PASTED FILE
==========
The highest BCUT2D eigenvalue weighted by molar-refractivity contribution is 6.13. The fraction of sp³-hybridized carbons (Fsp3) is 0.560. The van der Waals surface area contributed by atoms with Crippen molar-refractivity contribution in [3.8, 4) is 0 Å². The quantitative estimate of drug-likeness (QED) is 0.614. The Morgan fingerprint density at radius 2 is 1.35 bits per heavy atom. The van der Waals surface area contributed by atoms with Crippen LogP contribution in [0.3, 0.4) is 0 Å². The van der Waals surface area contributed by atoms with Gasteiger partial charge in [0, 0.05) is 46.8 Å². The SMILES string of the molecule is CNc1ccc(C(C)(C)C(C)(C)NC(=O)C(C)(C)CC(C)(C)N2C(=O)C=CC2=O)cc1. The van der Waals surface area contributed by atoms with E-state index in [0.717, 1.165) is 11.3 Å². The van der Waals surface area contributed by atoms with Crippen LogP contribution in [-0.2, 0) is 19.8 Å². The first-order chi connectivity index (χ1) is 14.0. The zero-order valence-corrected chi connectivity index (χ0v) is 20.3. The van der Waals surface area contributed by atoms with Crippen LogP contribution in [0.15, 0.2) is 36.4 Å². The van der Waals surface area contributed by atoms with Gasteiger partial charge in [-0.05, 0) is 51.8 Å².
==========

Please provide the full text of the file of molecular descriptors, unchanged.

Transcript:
The highest BCUT2D eigenvalue weighted by molar-refractivity contribution is 6.13. The fraction of sp³-hybridized carbons (Fsp3) is 0.560. The van der Waals surface area contributed by atoms with Crippen molar-refractivity contribution in [3.8, 4) is 0 Å². The quantitative estimate of drug-likeness (QED) is 0.614. The Morgan fingerprint density at radius 2 is 1.35 bits per heavy atom. The van der Waals surface area contributed by atoms with Crippen LogP contribution in [0.3, 0.4) is 0 Å². The van der Waals surface area contributed by atoms with Gasteiger partial charge in [0, 0.05) is 46.8 Å². The SMILES string of the molecule is CNc1ccc(C(C)(C)C(C)(C)NC(=O)C(C)(C)CC(C)(C)N2C(=O)C=CC2=O)cc1. The van der Waals surface area contributed by atoms with E-state index in [0.717, 1.165) is 11.3 Å². The van der Waals surface area contributed by atoms with Crippen LogP contribution in [-0.2, 0) is 19.8 Å². The first-order chi connectivity index (χ1) is 14.0. The zero-order valence-corrected chi connectivity index (χ0v) is 20.3. The van der Waals surface area contributed by atoms with Crippen LogP contribution in [0.15, 0.2) is 36.4 Å². The van der Waals surface area contributed by atoms with Gasteiger partial charge in [-0.05, 0) is 51.8 Å².